- Advert for chief nursing information officer removed after facing criticism for “limiting diversity of candidates”
- NHSE has confirmed recruitment has been paused while the job advert is amended
- Candidates who have already applied for the role will still be considered, according to NHSE
NHSX has removed a job advert for a senior IT role after it was criticised for excluding people from black and minority ethnic backgrounds.
The new digital unit announced on Thursday it had paused the application process for a chief nursing information officer so the criteria could be reviewed “to ensure they fit with NHSX values”.
An NHS England spokesman confirmed the original job advert — which has been removed — stated hopeful candidates must have “proven and significant experience at director level”.
However, the advert was criticised on social media for “significantly limiting the diversity of potential candidates” as “very few BME people have reached director level”.
Responding to the job advert on Twitter, senior manager for the NHS workforce race equality standards team Owen Chinembiri said: “According to the [job description] NHSX wants someone with ‘proven and significant leadership experience at director level’ and ‘significant knowledge… in relation to digital health’.
“These two essential requirements significantly limit the diversity of potential candidates.”
In a separate tweet, he added: “If significant board level experience means more than three years, less than eight BME nurses in the NHS can apply for that job. Happy to be corrected.”
Director of digital development for NHSX Sam Shah also responded on Twitter, saying: “Especially when we consider the data that was presented recently this naturally means that the likely candidates from the NHS will be non-BAME, given that very few BAME people have reached director level.”
Recruitment for the role has been paused while the criteria is changed from “essential” to “desirable”, according to NHSE. Applications from candidates who have already applied for the role have been saved and will still be considered.
Chief clinical information officer for health and care Simon Eccles, responded to criticism on Twitter, saying: ”As you may have seen from the NHSX tweet — I have pulled the ad. We’ll rework it, helped by good advice, to ensure we are properly inclusive, as we originally intended.”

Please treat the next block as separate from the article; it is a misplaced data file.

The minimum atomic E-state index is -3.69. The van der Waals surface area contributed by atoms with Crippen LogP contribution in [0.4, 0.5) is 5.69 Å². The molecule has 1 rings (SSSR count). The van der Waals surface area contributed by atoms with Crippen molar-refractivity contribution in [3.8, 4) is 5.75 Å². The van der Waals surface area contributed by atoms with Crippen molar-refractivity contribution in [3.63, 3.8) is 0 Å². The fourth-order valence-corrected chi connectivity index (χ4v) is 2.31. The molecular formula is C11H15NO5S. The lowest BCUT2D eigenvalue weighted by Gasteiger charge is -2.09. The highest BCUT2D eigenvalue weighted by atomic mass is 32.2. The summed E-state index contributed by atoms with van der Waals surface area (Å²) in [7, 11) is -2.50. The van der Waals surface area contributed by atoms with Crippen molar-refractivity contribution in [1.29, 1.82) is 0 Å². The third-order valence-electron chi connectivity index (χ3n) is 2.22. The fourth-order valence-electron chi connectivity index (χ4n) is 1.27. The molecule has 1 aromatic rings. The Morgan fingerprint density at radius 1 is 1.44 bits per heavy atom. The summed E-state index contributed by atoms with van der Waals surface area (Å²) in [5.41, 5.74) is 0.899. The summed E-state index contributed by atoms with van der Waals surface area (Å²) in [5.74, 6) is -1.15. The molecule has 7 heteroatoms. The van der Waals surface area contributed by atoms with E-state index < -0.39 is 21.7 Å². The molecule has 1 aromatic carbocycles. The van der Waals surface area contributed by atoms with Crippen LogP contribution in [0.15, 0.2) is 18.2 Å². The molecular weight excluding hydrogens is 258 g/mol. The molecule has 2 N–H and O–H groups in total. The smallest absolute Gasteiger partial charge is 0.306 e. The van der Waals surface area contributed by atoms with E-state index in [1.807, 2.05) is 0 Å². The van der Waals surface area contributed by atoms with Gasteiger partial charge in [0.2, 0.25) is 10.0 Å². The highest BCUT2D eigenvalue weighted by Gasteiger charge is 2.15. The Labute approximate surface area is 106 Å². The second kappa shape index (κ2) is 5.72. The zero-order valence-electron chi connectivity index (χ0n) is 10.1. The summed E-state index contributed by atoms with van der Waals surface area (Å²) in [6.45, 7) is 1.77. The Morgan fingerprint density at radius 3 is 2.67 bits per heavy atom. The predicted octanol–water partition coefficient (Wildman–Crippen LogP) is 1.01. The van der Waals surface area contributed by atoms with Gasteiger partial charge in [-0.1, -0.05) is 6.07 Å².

An NHSE spokesman added: “NHSX is committed to recruiting a team that is diverse in expertise, experience, background and reflective of the people it serves.
“Recruitment to this important new role has been briefly paused whilst we amend the job description to ensure we can attract as wide a range of candidates as possible.”
NHSX published a tweet with a link to the job advert on Tuesday, stating the CNIO would “lead the digital transformation of nursing in the NHS”, working with Dr Eccles and chief nursing officer for England, Ruth May.
The norm, not an afterthought
The Shuri Network — a network of BME women interested and working in health tech — was tagged by NHSX in the tweet.
Sarah Amani, co-founder of the network, said involving people of BME backgrounds in the recruitment processes within the NHS “should be the norm” rather than just “an afterthought”.
She said: “Thinking about diversity and embedding inclusion into recruitment is a cultural change. Words that we have heard about commitment to diversity have clearly not translated into behaviours.
“Involving people from diverse backgrounds at the point of designing the person specification and job adverts should be the norm, but it isn’t.
“Often it is an afterthought and this just perpetuates inequality.
“I would hope that when organisations are creating leadership jobs, they ask for help from members from networks like the Shuri Network early, rather than as an afterthought.
“We could save ourselves a lot of extra work if we made this the norm.”
NHSX, which was created by health and social care secretary Matt Hancock, officially launched in July. Its responsibilities include setting policy for NHS technology, digital and data, as well as streamlining communication methods across the healthcare system.
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